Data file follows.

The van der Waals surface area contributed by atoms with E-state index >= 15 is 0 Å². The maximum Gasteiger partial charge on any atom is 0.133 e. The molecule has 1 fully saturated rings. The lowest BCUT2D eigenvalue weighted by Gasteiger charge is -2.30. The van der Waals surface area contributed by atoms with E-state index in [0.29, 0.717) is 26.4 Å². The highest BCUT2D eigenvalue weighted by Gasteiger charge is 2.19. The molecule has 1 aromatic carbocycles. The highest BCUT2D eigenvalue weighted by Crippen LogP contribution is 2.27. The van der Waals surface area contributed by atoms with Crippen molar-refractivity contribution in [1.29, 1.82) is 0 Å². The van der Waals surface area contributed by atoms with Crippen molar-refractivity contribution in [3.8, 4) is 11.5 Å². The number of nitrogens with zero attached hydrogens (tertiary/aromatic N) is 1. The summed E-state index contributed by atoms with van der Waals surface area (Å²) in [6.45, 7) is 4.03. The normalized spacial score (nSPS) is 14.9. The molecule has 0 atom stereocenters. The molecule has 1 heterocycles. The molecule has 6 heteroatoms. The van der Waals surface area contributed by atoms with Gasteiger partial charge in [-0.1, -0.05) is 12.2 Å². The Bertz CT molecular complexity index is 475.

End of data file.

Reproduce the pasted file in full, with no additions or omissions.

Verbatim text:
The van der Waals surface area contributed by atoms with E-state index >= 15 is 0 Å². The maximum Gasteiger partial charge on any atom is 0.133 e. The molecule has 1 fully saturated rings. The lowest BCUT2D eigenvalue weighted by Gasteiger charge is -2.30. The van der Waals surface area contributed by atoms with E-state index in [0.29, 0.717) is 26.4 Å². The highest BCUT2D eigenvalue weighted by Gasteiger charge is 2.19. The molecule has 1 aromatic carbocycles. The highest BCUT2D eigenvalue weighted by Crippen LogP contribution is 2.27. The van der Waals surface area contributed by atoms with Crippen molar-refractivity contribution in [1.29, 1.82) is 0 Å². The van der Waals surface area contributed by atoms with Crippen molar-refractivity contribution in [3.8, 4) is 11.5 Å². The number of nitrogens with zero attached hydrogens (tertiary/aromatic N) is 1. The summed E-state index contributed by atoms with van der Waals surface area (Å²) in [6.45, 7) is 4.03. The normalized spacial score (nSPS) is 14.9. The molecule has 0 atom stereocenters. The molecule has 1 heterocycles. The molecule has 6 heteroatoms. The van der Waals surface area contributed by atoms with Gasteiger partial charge in [-0.1, -0.05) is 12.2 Å². The Bertz CT molecular complexity index is 475.